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ClaudiaBryozoa
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der "Plastik-Sackerl" Newsletter

Beitrag von ClaudiaBryozoa » 13 Jan 2012 09:10

hi,

es gibt seit einigen Wochen einen "Plastik-Sackerl" Newsletter - den MarineDebris Newsletter, der sich hauptsächlich mit dem Thema (Plastik)Müll im Meer beschäftigt. Ich kann jedem hier im Forum empfehlen, sich (gratis!) in dem Newsletter einzutragen :)

hier zur Anmeldugn: http://mailman1.u.washington.edu/mailma ... rinedebris

heute morgen gab es eine Aussendung zu einem Beach Cleanup in Norwegen:

Link to complete article:

http://www.holdnorgerent.no/hold_norge_ ... eanup_2011

Main Findings
:arrow: Plastic products are a major problem. There were registered 50,646 objects, of which 29,540 was plastic.
:arrow: The fishing industry contributes with nets, ropes, lines, hooks, traps, buoys and floats.
:arrow: “Tiny trash” constitute a significant portion of the waste (cigarette butts, cotton swabs and broken pieces), and is a threat to birds and animals when it is mistaken as food.
:arrow: Much of the waste is related to recreational activities on the beaches and at sea.
:arrow: Hazardous waste was found in surprisingly large quantities. It was for instance found 42 barrels of oil and 576 cans of oil and petrol.
:arrow: Large objects (washing machines, tires, etc.) were found dumped along the coast.

Main Conclusions
:arrow: Marine littering is a widespread problem along the entire coast of Norway.
:arrow: Marine littering along the Norwegian coast is mainly the result of activities on Norwegian soil and coastal waters.
:arrow: The waste can be traced to its sources, despite the fact that marine waste is generally regarded as without ownership.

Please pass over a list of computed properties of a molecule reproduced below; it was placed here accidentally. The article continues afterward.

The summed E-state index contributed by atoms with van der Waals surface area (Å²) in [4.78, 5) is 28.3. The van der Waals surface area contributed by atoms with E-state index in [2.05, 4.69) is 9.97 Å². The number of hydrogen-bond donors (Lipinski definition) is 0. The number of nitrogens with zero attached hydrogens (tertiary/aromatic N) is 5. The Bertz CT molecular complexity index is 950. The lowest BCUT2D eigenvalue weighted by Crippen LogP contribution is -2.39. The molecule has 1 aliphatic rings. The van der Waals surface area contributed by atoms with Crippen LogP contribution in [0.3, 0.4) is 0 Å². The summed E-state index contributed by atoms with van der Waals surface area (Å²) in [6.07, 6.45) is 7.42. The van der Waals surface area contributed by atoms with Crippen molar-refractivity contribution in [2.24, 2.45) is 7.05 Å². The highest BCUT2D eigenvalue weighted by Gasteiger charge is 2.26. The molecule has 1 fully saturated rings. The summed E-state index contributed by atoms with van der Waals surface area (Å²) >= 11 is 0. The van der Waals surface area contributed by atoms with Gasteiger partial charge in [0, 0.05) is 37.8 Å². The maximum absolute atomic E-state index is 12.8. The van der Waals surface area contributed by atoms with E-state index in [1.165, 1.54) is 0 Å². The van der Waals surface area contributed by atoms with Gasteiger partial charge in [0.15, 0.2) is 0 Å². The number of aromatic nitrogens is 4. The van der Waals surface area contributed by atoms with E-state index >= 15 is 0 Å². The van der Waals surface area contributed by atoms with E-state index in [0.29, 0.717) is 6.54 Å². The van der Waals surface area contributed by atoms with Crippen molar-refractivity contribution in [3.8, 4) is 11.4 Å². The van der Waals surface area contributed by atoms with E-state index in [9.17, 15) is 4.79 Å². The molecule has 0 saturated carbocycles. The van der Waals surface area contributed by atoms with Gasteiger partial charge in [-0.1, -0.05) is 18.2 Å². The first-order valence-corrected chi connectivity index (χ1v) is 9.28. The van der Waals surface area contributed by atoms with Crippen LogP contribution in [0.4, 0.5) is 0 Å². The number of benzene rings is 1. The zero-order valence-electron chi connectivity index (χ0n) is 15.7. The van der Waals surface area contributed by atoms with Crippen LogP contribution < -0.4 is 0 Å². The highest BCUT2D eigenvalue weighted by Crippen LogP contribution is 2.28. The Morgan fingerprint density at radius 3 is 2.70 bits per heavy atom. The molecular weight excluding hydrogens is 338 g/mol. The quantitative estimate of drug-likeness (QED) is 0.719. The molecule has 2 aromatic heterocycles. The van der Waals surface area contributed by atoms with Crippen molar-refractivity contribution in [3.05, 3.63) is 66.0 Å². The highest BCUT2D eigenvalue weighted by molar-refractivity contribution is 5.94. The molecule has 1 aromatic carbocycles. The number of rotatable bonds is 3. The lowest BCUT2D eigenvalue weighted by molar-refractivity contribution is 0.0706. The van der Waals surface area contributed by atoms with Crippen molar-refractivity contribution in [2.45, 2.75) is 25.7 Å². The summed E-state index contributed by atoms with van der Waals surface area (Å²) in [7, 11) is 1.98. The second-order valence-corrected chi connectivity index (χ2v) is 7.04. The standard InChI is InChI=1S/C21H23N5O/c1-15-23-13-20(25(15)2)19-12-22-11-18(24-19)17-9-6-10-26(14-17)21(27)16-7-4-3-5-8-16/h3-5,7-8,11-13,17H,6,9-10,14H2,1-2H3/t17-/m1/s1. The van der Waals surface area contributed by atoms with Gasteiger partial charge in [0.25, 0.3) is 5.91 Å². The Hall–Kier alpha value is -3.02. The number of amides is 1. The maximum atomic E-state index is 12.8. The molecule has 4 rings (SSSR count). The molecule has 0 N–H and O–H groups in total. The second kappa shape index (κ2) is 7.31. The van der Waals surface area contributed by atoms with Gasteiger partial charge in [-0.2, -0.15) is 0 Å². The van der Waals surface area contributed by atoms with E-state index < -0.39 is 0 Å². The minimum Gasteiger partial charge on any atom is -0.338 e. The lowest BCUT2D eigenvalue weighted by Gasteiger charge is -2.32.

:arrow: The Norwegian Coastal Cleanup resulted in the formation of a movement. Many volunteers have been involved and are willing to contribute, which creates a valuable foundation for implementing measures to reduce marine litter in Norway.
:arrow: Further work and proposed initiatives nationally and internationally
:arrow: Broad cooperation is necessary and should include the organizations and NGOs, governmental agencies, and businesses, nationally and internationally. Cooperation requires clear leadership, with clear common goals and responsibilities.
:arrow: We need more knowledge about marine littering, but the knowledge gap should not be used as an argument against the implementation of necessary measures. Action will lead to increased knowledge and inspire commitment.
:arrow: Beach cleanups should be done continuously, and will help reduce the 15 percent of the marine waste estimated to be washed up on beaches/shorelines (OSPAR 2009).
:arrow: Marine litter is mainly on the seabed and in ocean currents. Measures such as "Fishing for litter" should be investigated for implementation in Norwegian waters.
:arrow: We need more knowledge, particularly about the part of marine litter that remains in the sea or the seabed.
:arrow: There is a need for improved recycling schemes for industrial waste and waste from boats.
:arrow: Communication projects can help to reduce marine litter. Clean up campaigns and the registering of litter are basis for such communication.
:arrow: The Norwegian authorities should clarify their own and others' responsibilities.
:arrow: Litter must be included in the new Norwegian waste policy and be part of the waste hierarchy.

Regards

Bo Eide
On behalf of Hold Norge Rent
Briefly, learning, one with nature. Memories swim ever gently. - Peter Sale

No sharks swim backwards. - Douglas Seifert

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